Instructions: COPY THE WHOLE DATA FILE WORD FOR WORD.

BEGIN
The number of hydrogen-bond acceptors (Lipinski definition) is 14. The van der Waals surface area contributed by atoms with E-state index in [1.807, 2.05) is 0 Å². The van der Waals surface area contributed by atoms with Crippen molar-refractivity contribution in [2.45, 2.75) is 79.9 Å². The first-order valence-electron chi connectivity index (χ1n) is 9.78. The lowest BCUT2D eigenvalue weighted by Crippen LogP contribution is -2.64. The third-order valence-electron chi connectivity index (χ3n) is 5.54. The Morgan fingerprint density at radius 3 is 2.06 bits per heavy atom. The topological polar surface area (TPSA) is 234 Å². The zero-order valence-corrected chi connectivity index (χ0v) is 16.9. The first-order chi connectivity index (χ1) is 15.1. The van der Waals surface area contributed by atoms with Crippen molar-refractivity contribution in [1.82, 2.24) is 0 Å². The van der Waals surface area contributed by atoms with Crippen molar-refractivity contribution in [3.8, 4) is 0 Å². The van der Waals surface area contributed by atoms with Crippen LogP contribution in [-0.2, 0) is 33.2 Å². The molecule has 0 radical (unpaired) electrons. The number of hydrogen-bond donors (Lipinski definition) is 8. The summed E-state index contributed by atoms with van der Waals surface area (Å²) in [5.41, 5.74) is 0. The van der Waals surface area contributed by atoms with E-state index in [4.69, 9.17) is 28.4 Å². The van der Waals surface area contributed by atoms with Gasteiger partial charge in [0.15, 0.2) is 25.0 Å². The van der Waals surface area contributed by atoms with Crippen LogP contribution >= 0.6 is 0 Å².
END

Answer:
The number of hydrogen-bond acceptors (Lipinski definition) is 14. The van der Waals surface area contributed by atoms with E-state index in [1.807, 2.05) is 0 Å². The van der Waals surface area contributed by atoms with Crippen molar-refractivity contribution in [2.45, 2.75) is 79.9 Å². The first-order valence-electron chi connectivity index (χ1n) is 9.78. The lowest BCUT2D eigenvalue weighted by Crippen LogP contribution is -2.64. The third-order valence-electron chi connectivity index (χ3n) is 5.54. The Morgan fingerprint density at radius 3 is 2.06 bits per heavy atom. The topological polar surface area (TPSA) is 234 Å². The zero-order valence-corrected chi connectivity index (χ0v) is 16.9. The first-order chi connectivity index (χ1) is 15.1. The van der Waals surface area contributed by atoms with Crippen molar-refractivity contribution in [1.82, 2.24) is 0 Å². The van der Waals surface area contributed by atoms with Crippen molar-refractivity contribution in [3.8, 4) is 0 Å². The van der Waals surface area contributed by atoms with Crippen LogP contribution in [-0.2, 0) is 33.2 Å². The molecule has 0 radical (unpaired) electrons. The number of hydrogen-bond donors (Lipinski definition) is 8. The summed E-state index contributed by atoms with van der Waals surface area (Å²) in [5.41, 5.74) is 0. The van der Waals surface area contributed by atoms with E-state index in [4.69, 9.17) is 28.4 Å². The van der Waals surface area contributed by atoms with Gasteiger partial charge in [0.15, 0.2) is 25.0 Å². The van der Waals surface area contributed by atoms with Crippen LogP contribution >= 0.6 is 0 Å².